After Montreal the choice for the GP folk was varied: disappear off to Detroit to see Indycars; to Cancoun for some sunshine; to England to work on increasing stress; to Le Mans for a few extra quid or, for the more logical, to New York for a few days off. If normal F1 living is crazy, Noo Yoik is the perfect place for a holiday, for if God had meant there to be a town of lunatics he invented the five boroughs.

Where else in the world can you find an exhibition called "Doghouse", in which 12 sober architects had been given the task of designing purpose-built houses for dogs...

The most important words in a New York summer, however, are "Play Ball". Central Park was full of soft ball games, from fashionable 59th Street, where the fielders wear pearls, up to Harlem where even the spectators carry baseball bats.

Down on the Lower East Side, there is a dingy little bar. It is the kind of joint where you could die like Dylan Thomas, with a signed photograph of Humphrey Bogart on the wall. Madonna used to be a waitress here.

Madonna is rarely out of the headlines and a couple of weeks ago her new movie Dick Tracy opened to massive promotion and a "disappointing" first weekend which netted only US$22 million.

A few days ago another blockbuster opened, Days of Thunder, a motor racing movie, which has been produced by the same gang as Top Gun and which threatens to do for NASCAR what The Italian Job did for the Mini.

New York was dotted with billboards promoting the film. The news was painted on the side of buses.

Motor racing movies have never been particularly successful at the box office, but Paramount decided that the time was right to try again. The company must be pretty confident for the investment in the movie was huge. Tom Cruise has been paid US$7 million to star. No expense was spared. Paramount bought in excess of 25 NASCAR chassis to film racing scenes. The producers paid NASCAR a huge sum to be allowed to run their own team of camera cars, driven by professionals.

The team was ultimately sold on to Paul Newman to add to his stable of CART and TransAm teams and the result of Paramount's endeavours will be opening in Britain on August 10.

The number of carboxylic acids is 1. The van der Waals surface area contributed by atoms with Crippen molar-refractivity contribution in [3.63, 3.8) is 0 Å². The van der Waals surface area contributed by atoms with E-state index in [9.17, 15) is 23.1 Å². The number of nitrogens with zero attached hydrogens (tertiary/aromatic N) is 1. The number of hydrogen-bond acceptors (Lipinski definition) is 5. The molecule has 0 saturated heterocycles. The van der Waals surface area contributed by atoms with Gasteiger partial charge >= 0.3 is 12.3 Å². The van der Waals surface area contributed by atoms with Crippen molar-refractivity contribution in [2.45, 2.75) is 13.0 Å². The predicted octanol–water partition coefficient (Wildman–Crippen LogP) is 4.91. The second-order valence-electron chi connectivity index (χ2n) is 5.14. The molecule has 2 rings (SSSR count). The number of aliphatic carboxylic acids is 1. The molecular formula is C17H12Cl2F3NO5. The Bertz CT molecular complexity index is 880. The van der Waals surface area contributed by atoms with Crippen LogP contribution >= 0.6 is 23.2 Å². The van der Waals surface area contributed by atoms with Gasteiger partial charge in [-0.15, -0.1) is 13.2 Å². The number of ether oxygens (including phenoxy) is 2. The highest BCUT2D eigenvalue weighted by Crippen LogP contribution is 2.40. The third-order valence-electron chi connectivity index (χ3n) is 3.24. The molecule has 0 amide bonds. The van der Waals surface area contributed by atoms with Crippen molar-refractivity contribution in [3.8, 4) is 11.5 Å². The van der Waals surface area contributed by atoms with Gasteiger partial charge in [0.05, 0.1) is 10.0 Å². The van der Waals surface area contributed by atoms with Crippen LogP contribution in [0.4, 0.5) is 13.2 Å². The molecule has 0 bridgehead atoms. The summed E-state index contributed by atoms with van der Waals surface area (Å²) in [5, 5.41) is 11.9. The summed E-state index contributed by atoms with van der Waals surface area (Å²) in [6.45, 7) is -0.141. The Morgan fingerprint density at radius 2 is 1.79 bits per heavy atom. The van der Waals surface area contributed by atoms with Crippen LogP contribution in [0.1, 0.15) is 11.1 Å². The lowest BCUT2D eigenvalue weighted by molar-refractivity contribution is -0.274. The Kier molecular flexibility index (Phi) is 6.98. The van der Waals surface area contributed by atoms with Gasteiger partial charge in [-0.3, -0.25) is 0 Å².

Paul Newman, actor, vendor of very good spaghetti sauce, race driver and team owner did well at the Detroit Grand Prix: Michael Andretti won the main event in his Newman/Haas Lola and Scott Sharp won the TransAm race in his Newman/Sharp Oldsmobile.

Commentating on the is action for ABC television was David Hobbs, missing Le Mans for the first time in many a year and remarking that Michael Andretti's winnings for the afternoon was more than he had earned in his a career.

Detroit barely deserved a mention in the sports pages on Monday. The firing of the manager of the Yankees baseball team had seven pages in The News but Detroit had nothing. Le Mans? You have to be joking.

The result of the Le Mans 24 Hours could not be found. USA Today, the best US paper for sport, had a meagre 13 lines underneath a larger report of the Detroit. That was all.

Further details did not emerge until Tuesday lunchtime when Rene Dreyfus pushed a copy of L'Equipe in my direction.

"It is unbelievable," he said. "You just cannot find out anything about the race in the American press."

Rene is the last survivor the great racing drivers of the 1920s and 1930s. He won the second Monaco GP way back in 1930 -- before my father was born -- and who, since 1940, has been living in the United States.

Rene spent 35 years running a series of restaurants in the city -- the most notable of these being the Chanteclair, which for many years was the unofficial motor racing meeting point in New York.

"There may have been a day in which no-one involved in racing visited the restaurant," he said, "but I don't recall one."

The Chanteclair was on East 49th Street and, in the fifties and sixties, you could be sitting there and in would walk Neubauer, Revson, Foyt, Andretti, Clark, Stewart, whoever was in town.

The walls were covered in autographed photographs of the great and famous of the racing world. Rene closed the restaurant some years ago and today lives in quiet retirement in Forest Hills, able to walk the streets of New York, a sprightly old man unrecognized in the seething masses. Winning Monaco doesn't make you famous in New York, you have to hit a home run at Yankee Stadium.

A day later it was Mexico City and football mania -- mainly among the South American racing press. The media center saw an ongoing battle to switch all the television sets from the Olivetti/Longines timing to World Cup football.

FISA Press Delegate Francesco Longanesi Cattani fought a constant battle to keep the screens tuned to the correct channels.

Francesco was an international yachtsman before becoming an aide to Prince Rainier of Monaco. Then, for some reason, he took on the task of looking after the F1 press. A brave man indeed. I'll wager he wishes sometimes he was standing on the upturned keel of a yacht out on the Fastnet race rather than having to deal with an irate Italian without credentials.

The Brazilian press have little mercy. Whenever they spotted Longanesi in the media center they would leap in the air and cry, with suitable enthusiasm, "Go-o-o-o-a-a-a-l!"

Football or no, we saw a great race in Mexico. And then it was back onto the planes and off into the stratosphere. Back to the recurring theme...